The impact of having a great teacher is well-known. But what about school principals? Turns out that students learn more when their schools have principals who are part of a deliberate effort by their districts to ensure that they are well-prepared and well-supported.

That is the conclusion of a RAND study of a seven-year initiative supported by The Wallace Foundation.

“We found no other comprehensive district-wide initiatives with demonstrated positive effects of this magnitude on student achievement,” said Susan Gates, the lead researcher for RAND.

Principal Pipelines: A Feasible, Affordable, and Effective Way for Districts to Improve Schools was commissioned by The Wallace Foundation to evaluate an initiative it began started in 2011. Six large urban districts were selected to participate in its Principal Pipeline Initiative: Charlotte-Mecklenburg, Denver; Gwinnett County, Georgia; Hillsborough County, Florida; Prince George’s County, Maryland; and New York City.

Over the span of five years, the districts got together and developed standards, policies, and practices to clarify the pathway to the principalship in their districts. The pipelines include:

  • identifying teachers as possible leaders
  • supporting these teachers in getting their principal credential with a partner university or other principal preparation program
  • hiring them and placing them in specific schools where their strengths were important — mostly high-need schools
  • pairing them with well-prepared principal supervisors

Each of the six districts adapted the basic pattern of the pipeline to fit their own context, and detailed descriptions of each of the pipelines and how they work are available at the Wallace Foundation’s Knowledge Center, including a podcast sharing “Lessons from the Field” featuring practitioners from the districts.

Although the grant ran out in 2017, the districts have sustained and continued to refine their pipelines.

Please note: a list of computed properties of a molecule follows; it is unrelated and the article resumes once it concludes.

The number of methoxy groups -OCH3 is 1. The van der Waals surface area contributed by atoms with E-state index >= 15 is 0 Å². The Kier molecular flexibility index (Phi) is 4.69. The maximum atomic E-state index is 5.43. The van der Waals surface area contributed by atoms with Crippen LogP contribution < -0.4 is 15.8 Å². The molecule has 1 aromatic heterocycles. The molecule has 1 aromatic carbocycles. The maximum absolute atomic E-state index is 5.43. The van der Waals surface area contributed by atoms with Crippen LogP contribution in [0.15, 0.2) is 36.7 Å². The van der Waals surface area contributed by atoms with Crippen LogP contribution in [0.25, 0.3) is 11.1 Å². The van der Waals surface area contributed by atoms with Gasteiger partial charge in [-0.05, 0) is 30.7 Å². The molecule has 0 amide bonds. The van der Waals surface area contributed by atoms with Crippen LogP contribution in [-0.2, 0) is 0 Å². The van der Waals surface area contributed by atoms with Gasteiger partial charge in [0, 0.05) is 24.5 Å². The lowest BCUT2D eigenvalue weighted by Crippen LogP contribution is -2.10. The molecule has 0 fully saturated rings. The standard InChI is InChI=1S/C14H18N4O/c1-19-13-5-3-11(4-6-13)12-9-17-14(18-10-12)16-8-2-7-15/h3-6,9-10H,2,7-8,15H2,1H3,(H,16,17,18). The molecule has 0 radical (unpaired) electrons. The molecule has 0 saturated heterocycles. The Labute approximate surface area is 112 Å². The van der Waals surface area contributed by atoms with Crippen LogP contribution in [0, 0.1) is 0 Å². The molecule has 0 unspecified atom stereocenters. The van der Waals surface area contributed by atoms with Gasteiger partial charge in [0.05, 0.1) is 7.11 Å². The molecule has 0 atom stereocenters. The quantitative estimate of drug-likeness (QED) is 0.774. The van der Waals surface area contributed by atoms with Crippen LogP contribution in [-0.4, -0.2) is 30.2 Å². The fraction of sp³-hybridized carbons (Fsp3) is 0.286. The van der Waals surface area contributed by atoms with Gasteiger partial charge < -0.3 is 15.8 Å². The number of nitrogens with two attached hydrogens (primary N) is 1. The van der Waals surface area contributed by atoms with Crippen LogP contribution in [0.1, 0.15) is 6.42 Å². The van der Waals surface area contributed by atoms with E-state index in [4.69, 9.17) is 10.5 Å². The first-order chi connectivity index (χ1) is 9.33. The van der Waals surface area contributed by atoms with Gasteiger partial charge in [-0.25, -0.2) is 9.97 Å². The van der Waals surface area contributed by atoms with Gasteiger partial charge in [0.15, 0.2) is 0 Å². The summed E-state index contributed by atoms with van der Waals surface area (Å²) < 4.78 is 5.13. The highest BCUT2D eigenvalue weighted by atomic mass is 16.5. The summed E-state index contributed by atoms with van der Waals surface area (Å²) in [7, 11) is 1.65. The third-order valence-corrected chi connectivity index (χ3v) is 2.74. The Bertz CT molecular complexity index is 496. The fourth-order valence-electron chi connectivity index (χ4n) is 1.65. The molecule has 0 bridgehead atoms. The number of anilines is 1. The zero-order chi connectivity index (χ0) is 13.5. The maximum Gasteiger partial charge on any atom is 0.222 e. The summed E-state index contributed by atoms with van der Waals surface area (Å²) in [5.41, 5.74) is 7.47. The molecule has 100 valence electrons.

The RAND study found that the longer the pipeline was in place, the larger the effect. So, for example, in the second year of full implementation reading scores of schools with new principals who had been through the pipeline were, on average, 4.94 percentage points higher than matched schools. Similarly, in the third year of full implementation, the reading scores were on average 6.22 percentage points higher. The gains were more modest in math, but the effect was strongest among the schools that are the lowest performing. It was also strongest at the middle school level.

Five of the districts showed strong results in reading achievement and five had strong results in math achievement. Unfortunately, the results are not reported in a way that allows us to tell which of the district or districts did not show improvement.

However, the overall picture is clear: Districts that pay close attention to who leads their schools, how they are prepared, and how they are supported, should see gains in student achievement.

Since there has been relatively little time to show effects on student achievement, the implication is that as time goes on the effects will become stronger.

The RAND study is the first time a sustained initiative dedicated to improving the principal workforce has been demonstrated to have actual effects on student learning.

In a separate analysis commissioned by The Wallace Foundation, Abt Associates, found that the results were sufficiently robust as to meet the qualifications for evidence required under ESSA, the 2015 iteration of the Elementary and Secondary Education Act. This means that districts seeking to improve schools may use federal Title I money to build principal pipelines.

Overall, the costs of building a coherent pipeline to the principalship were modest, especially when the costs of principal turnover were taken into account. About one in five principals in high-need schools leaves every year and the average cost of replacing that principal is about $75,000. The RAND study demonstrated that principals who participated in the pipeline stayed in the job longer than those who were not part of the pipeline, making the whole cost of a pipeline initiative on average about $42 per student.

The bottom line: invest in school leadership, and student achievement will follow.